What I'm considering is a murkier depth of cruelty. I'm considering being cruel for the betterment of the user. I already kind of do this. We work with sensitive information that we are absolutely obligated to keep secure. We work hard to do that. When somebody leaves their computer screen unlocked while they are away from it, then they are committing a minor security faux pas. The most common theft for my industry is insider theft. Leaving your screen unlocked could allow a co-worker who has decided to steal a way to do so and blame it on you. Or they could access information that you have access to and they should not.
The most politically correct is to report the offense to the manager of the employee making the mistake when it is witnessed. I don't like to do that and managers and even IT people know that we do it too, so enforcement always seems a little hypocritical. I will do that where the manager or employee is particularly sensitive to the other method... that other method being to take a moment to mess up their background or move their task bar around. I never do anything serious, but always mildly annoying. After a couple times people see me and think to try to remember that they locked their screen like they're supposed to. That's my goal really, I want them to think about it. It is a very mild cruelty, but done with humor and never malice and people usually take it in stride.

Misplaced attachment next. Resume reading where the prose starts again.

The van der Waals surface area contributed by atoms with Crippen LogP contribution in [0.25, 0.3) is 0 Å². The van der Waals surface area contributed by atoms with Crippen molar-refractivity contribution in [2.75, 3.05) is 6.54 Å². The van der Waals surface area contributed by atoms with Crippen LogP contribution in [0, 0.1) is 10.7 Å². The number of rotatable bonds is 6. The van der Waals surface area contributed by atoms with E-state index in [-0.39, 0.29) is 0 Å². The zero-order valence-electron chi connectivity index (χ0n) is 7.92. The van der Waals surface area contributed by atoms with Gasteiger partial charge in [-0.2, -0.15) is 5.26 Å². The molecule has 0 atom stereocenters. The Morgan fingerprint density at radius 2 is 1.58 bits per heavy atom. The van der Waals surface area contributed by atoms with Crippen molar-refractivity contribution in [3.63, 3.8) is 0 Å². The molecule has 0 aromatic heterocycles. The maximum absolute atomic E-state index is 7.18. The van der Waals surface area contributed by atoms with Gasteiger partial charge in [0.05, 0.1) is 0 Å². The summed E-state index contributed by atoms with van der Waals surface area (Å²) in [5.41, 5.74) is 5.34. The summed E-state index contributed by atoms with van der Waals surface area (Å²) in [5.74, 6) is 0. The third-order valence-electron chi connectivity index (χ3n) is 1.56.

But I am considering taking up the practice of a greater cruelty to address a greater problem.